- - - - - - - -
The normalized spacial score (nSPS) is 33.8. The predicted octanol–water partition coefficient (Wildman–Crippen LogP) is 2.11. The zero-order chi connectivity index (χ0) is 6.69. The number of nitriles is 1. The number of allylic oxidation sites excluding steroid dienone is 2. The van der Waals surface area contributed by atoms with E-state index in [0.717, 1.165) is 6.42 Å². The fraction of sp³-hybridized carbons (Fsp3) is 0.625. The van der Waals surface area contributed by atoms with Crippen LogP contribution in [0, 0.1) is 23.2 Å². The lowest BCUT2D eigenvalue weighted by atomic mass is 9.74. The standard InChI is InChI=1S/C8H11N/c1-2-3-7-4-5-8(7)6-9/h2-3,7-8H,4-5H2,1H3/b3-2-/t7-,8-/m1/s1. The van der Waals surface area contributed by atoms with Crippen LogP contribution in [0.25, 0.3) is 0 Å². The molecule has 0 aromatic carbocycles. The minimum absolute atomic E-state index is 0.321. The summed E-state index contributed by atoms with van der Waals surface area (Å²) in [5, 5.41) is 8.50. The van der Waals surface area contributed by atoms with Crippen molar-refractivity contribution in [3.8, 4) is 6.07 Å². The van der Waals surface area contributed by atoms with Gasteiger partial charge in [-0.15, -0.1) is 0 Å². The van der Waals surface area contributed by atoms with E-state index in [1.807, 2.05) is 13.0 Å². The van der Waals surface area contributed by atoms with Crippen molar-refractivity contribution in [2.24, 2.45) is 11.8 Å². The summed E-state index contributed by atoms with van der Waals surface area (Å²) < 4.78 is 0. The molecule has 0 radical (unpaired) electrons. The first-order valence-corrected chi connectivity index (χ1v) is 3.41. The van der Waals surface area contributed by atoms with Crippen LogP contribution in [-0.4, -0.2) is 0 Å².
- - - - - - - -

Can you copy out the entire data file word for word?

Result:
The normalized spacial score (nSPS) is 33.8. The predicted octanol–water partition coefficient (Wildman–Crippen LogP) is 2.11. The zero-order chi connectivity index (χ0) is 6.69. The number of nitriles is 1. The number of allylic oxidation sites excluding steroid dienone is 2. The van der Waals surface area contributed by atoms with E-state index in [0.717, 1.165) is 6.42 Å². The fraction of sp³-hybridized carbons (Fsp3) is 0.625. The van der Waals surface area contributed by atoms with Crippen LogP contribution in [0, 0.1) is 23.2 Å². The lowest BCUT2D eigenvalue weighted by atomic mass is 9.74. The standard InChI is InChI=1S/C8H11N/c1-2-3-7-4-5-8(7)6-9/h2-3,7-8H,4-5H2,1H3/b3-2-/t7-,8-/m1/s1. The van der Waals surface area contributed by atoms with Crippen LogP contribution in [0.25, 0.3) is 0 Å². The molecule has 0 aromatic carbocycles. The minimum absolute atomic E-state index is 0.321. The summed E-state index contributed by atoms with van der Waals surface area (Å²) in [5, 5.41) is 8.50. The van der Waals surface area contributed by atoms with Crippen molar-refractivity contribution in [3.8, 4) is 6.07 Å². The van der Waals surface area contributed by atoms with Gasteiger partial charge in [-0.15, -0.1) is 0 Å². The van der Waals surface area contributed by atoms with E-state index in [1.807, 2.05) is 13.0 Å². The van der Waals surface area contributed by atoms with Crippen molar-refractivity contribution in [2.24, 2.45) is 11.8 Å². The summed E-state index contributed by atoms with van der Waals surface area (Å²) < 4.78 is 0. The molecule has 0 radical (unpaired) electrons. The first-order valence-corrected chi connectivity index (χ1v) is 3.41. The van der Waals surface area contributed by atoms with Crippen LogP contribution in [-0.4, -0.2) is 0 Å².